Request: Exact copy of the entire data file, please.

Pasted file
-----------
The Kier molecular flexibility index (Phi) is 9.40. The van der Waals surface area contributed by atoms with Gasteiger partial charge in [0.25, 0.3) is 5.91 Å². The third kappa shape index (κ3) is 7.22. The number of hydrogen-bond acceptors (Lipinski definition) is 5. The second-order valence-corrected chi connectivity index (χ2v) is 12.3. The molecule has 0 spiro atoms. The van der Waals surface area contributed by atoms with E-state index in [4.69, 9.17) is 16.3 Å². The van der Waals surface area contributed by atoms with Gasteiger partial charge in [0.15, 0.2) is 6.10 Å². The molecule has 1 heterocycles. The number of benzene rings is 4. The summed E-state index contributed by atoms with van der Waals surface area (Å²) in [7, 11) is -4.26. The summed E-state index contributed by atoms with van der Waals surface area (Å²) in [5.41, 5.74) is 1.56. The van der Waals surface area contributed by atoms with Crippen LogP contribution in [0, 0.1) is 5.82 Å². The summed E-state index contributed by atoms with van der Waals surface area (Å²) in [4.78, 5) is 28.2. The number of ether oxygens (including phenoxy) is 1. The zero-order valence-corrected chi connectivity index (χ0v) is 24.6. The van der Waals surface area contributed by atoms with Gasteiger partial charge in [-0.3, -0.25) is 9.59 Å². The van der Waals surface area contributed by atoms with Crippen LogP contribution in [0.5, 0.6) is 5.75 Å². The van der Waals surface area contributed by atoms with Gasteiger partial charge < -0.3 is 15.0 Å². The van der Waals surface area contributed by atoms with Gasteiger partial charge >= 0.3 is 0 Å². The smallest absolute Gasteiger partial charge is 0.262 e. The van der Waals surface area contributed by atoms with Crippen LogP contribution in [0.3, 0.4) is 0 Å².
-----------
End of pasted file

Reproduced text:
The Kier molecular flexibility index (Phi) is 9.40. The van der Waals surface area contributed by atoms with Gasteiger partial charge in [0.25, 0.3) is 5.91 Å². The third kappa shape index (κ3) is 7.22. The number of hydrogen-bond acceptors (Lipinski definition) is 5. The second-order valence-corrected chi connectivity index (χ2v) is 12.3. The molecule has 0 spiro atoms. The van der Waals surface area contributed by atoms with E-state index in [4.69, 9.17) is 16.3 Å². The van der Waals surface area contributed by atoms with Gasteiger partial charge in [0.15, 0.2) is 6.10 Å². The molecule has 1 heterocycles. The number of benzene rings is 4. The summed E-state index contributed by atoms with van der Waals surface area (Å²) in [7, 11) is -4.26. The summed E-state index contributed by atoms with van der Waals surface area (Å²) in [5.41, 5.74) is 1.56. The van der Waals surface area contributed by atoms with Crippen LogP contribution in [0, 0.1) is 5.82 Å². The summed E-state index contributed by atoms with van der Waals surface area (Å²) in [4.78, 5) is 28.2. The number of ether oxygens (including phenoxy) is 1. The zero-order valence-corrected chi connectivity index (χ0v) is 24.6. The van der Waals surface area contributed by atoms with Gasteiger partial charge in [-0.3, -0.25) is 9.59 Å². The van der Waals surface area contributed by atoms with Crippen LogP contribution in [0.5, 0.6) is 5.75 Å². The van der Waals surface area contributed by atoms with Gasteiger partial charge < -0.3 is 15.0 Å². The van der Waals surface area contributed by atoms with Gasteiger partial charge >= 0.3 is 0 Å². The smallest absolute Gasteiger partial charge is 0.262 e. The van der Waals surface area contributed by atoms with Crippen LogP contribution in [0.3, 0.4) is 0 Å².